State leaders (public health officials, governor's office) -- Is the state health department monitoring the number of beds and ventilators available in area hospitals? What role will the health department play in coordinating transfers or helping hospitals share resources in case of a supply shortage? At what point do you seek assistance or guidance from the CDC? What for? Does the state emergency plan include a section specific to infectious diseases? When was it last updated? How often are state health officials giving briefings and to whom? Have state health officials talked with the governor's office about declaring an emergency? What powers would an emergency declaration give the governor or others?
|UHJvamVjdDphNjNlNjkwNy02ZTliLTQ4NDgtYTljYi1hOWI2ZTlmM2ZlYjcemail@example.com||2020-03-13T19:55:17.790560+00:00||Data provided by Big Local News and snapshotted daily from the COVID19 Tracker, https://covidtracking.com/.||1||COVID_COVID19Tracker||2020-05-13T05:15:19.669000+00:00||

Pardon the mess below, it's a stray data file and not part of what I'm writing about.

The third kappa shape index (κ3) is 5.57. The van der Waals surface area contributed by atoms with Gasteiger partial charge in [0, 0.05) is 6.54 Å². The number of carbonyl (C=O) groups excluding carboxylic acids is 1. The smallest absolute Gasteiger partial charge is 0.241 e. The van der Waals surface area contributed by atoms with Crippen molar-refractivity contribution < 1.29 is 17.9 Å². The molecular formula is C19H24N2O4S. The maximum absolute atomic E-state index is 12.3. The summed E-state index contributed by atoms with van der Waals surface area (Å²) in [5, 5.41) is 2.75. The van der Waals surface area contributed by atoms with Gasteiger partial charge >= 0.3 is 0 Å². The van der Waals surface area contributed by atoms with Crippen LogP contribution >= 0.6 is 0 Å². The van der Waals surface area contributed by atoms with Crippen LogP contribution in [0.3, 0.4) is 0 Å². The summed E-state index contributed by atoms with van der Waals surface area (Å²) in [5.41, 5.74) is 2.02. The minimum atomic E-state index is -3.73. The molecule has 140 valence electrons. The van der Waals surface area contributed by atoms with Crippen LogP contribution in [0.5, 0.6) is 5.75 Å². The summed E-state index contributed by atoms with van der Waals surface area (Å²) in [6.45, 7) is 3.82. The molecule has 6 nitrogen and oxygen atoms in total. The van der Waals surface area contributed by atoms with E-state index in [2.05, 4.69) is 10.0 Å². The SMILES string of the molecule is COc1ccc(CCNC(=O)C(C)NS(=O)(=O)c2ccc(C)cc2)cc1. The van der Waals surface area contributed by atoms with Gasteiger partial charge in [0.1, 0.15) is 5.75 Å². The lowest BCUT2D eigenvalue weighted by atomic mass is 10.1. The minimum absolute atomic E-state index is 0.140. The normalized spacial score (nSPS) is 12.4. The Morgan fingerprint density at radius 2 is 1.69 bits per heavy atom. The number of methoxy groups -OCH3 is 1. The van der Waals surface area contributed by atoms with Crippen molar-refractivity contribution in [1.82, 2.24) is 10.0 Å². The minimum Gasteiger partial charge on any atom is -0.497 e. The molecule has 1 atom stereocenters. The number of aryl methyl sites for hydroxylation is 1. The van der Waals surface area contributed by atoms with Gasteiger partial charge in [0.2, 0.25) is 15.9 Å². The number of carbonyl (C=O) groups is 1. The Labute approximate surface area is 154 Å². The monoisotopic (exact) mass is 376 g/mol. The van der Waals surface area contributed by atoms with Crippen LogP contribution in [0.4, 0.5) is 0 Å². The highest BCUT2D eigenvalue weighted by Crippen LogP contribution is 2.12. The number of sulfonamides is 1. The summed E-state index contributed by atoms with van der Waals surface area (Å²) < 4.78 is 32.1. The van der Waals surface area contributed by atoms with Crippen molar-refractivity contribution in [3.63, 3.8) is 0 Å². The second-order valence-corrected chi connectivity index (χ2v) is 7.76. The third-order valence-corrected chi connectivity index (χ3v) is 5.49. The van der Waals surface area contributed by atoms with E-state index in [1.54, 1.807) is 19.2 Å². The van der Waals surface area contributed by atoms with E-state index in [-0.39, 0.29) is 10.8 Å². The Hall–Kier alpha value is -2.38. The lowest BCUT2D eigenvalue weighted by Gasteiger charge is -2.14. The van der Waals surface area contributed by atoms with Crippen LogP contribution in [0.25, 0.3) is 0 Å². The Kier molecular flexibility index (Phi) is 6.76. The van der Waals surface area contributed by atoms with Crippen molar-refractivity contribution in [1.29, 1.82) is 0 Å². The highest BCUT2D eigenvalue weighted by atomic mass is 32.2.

COVID Tracking Data (CSV)
Hourly updated repository with CSV representations of data from the Covid Tracking API - see link for details on each field. Since this repository may be an hour behind our API, please use the API directly if you need the most recent data.
CSV data files
|UHJvamVjdDphYzdhMWIxMy04NjJhLTRkMzAtOThkMC0wODY3MTE5ZWIzNTUfirstname.lastname@example.org||2020-03-13T22:16:49.234228+00:00||Data provided by Big Local News. Data from the National Health Security Preparedness Index. The overall index is useful for examining a state’s readiness in dealing with any number of issues. There also are specific metrics that directly relate to states’ abilities to respond to the Coronavirus pandemic. With that in mind, we have pulled out and processed key metrics -- from preparedness for surge testing to evaluating how many people in each state have access to paid time off. Our goal is to make it easier for journalists to access and analyze for their reporting. For more information, please start with the NHSPI_READ_ME file. Questions? Contact email@example.com.||1||COVID_National Health Security Preparedness Index||2020-03-14T23:46:55.915000+00:00|